It’s said that it takes two to tango but we all know that there’s a double meaning there. Although travel is an exhilarating experience, it can also be stressful, expensive and quite the learning experience. It will push you out of your comfort zone, test your tolerance and open your mind to new cultures and people.
Traveling with a friend sounds like a great idea but this can quickly change if things go wrong. We’re all peculiar in our own way and react differently when faced with challenges, money issues, crazy weather, weird foods, strangers, experiences, etc.
So before you decide to fly out with a friend, here are a few questions to consider asking:
#1: Do You Shower Every Day?
I had to start with this one as I personally have an issue with poor hygiene. If you need to spend days on end with a person, you want to make sure you won’t be dealing with stinky clothes, smelly feet or bad breath. If clutter drives you nuts, something as simple as keeping a room semi-tidy can turn into a heated argument.
#2: What’s Your Daily Routine?
Eight years after meeting one of my best friends I found out that she likes to sleep in past 10 every morning. We’re all unique in the things we do at home, what we do on a daily basis. A roommate that takes a 2-hour shower every evening might get you nagging and put a damper on your plans every night. Or maybe they take a siesta every afternoon and get cranky if they don’t.
#3: How Open Minded Are You?
This one is tricky as “open-minded” is such an overused phrase. If you’re visiting an exotic country, culture shock can send someone running if they’re not tolerant to new customs and traditions. Make sure your friend won’t be rude when a stranger approaches them, or reply with an “EEWWW!” when a host starts picking at food with their hands.
Alone time is a must when traveling with a friend”¦ if you both agree on this you’re in for a good start. There is nothing worse than traveling with a needy person, someone who screams for attention or is high maintenance. If you already know that your friend is one or all of these, lay some ground rules. Agree to disagree and never be shy to speak up if the person is being annoying or constantly trying to get your attention.
#5: What’s Your Budget?
Money is a top thing to discuss before traveling with a friend. Sometimes, budgets are not the same and you need to be honest about this upfront. Talk about how you will compromise and fit each other’s needs when it comes to picking a hotel, eating out, paying for transport or even shopping.
Also, ask what they would do if they lost all their money? If their answer is “You can loan me some and I’ll pay you back when we get home”, run for the hills.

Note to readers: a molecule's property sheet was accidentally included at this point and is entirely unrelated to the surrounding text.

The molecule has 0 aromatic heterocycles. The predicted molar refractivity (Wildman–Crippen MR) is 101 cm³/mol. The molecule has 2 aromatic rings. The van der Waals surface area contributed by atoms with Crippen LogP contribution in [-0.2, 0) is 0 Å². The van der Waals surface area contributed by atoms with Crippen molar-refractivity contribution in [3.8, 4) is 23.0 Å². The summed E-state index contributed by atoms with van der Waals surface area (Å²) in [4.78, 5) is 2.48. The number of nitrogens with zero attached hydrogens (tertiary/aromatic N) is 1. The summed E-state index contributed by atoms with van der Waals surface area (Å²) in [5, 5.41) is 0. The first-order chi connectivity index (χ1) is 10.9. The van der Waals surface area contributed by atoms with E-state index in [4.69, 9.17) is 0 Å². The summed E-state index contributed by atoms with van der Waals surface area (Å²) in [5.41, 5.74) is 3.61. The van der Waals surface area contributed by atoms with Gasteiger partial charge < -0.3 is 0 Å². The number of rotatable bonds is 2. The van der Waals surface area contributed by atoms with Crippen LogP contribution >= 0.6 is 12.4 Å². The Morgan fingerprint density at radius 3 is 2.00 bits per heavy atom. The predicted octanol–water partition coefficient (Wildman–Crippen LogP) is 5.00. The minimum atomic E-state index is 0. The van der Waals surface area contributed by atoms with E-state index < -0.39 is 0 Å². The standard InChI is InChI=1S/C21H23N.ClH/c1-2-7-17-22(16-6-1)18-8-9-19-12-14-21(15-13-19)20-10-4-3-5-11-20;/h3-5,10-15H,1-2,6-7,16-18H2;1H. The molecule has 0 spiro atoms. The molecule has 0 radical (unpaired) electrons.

#6: Are You the Jealous Type?
Jealousy is common among friends and you need to know this will not be an issue when traveling. The last thing you need is someone pouting because you could afford an expensive dish or rolling their eyes because you’ve made more friends than they have.
#7: Can You Be Honest With Me?
Conversation is key. If you can’t talk openly to each other then you probably shouldn’t be traveling together. Talk about everything, any or all issues that could come up and make a pact that you’ll be 100% honest with each other, no matter what.
#8: What Will You Do When I Decide to Go Off for the Day Alone?
I love walking a city alone. There’s nothing worse than trying to soak in a new place when someone is constantly yapping in your ear. I love traveling with company but every now and then I just need a day alone to walk around, sit and have coffee, shop a little and just chill, see what I see. If this is something you like to do, make sure your friend is not going to give you grief for wanting to do so.
#9: What Foods and Drinks Do You Like?
Where to eat? What to eat? This can be a huge dilemma even at home. Vegetarian, price range, new foods, there’s so much to being compatible in the things we like to eat or are willing to try. If you’re going to argue about what to eat every day, you’re in for a long ride.
#10: How Well Do You Know Me?
Ask your friend key questions about yourself. Write as many “what if” questions as you can think of. Present them with situations and see if they really know how you’ll react. Also, be prepared to do the same for them.
A couple extra tips:
Work together on a list of all the possible places to visit, things to see, attractions to stop at and foods to eat — this will make the decision process much easier when you’re on the go.
A great thing to do when traveling with a friend is give each other copies of your passport, medical insurance or other important documents, this can become extremely useful in case of an emergency.
Pack a good set of earphones or earplugs, this will allow you to have some “alone time” when surrounded by people or block out snoring or a talkative room mate!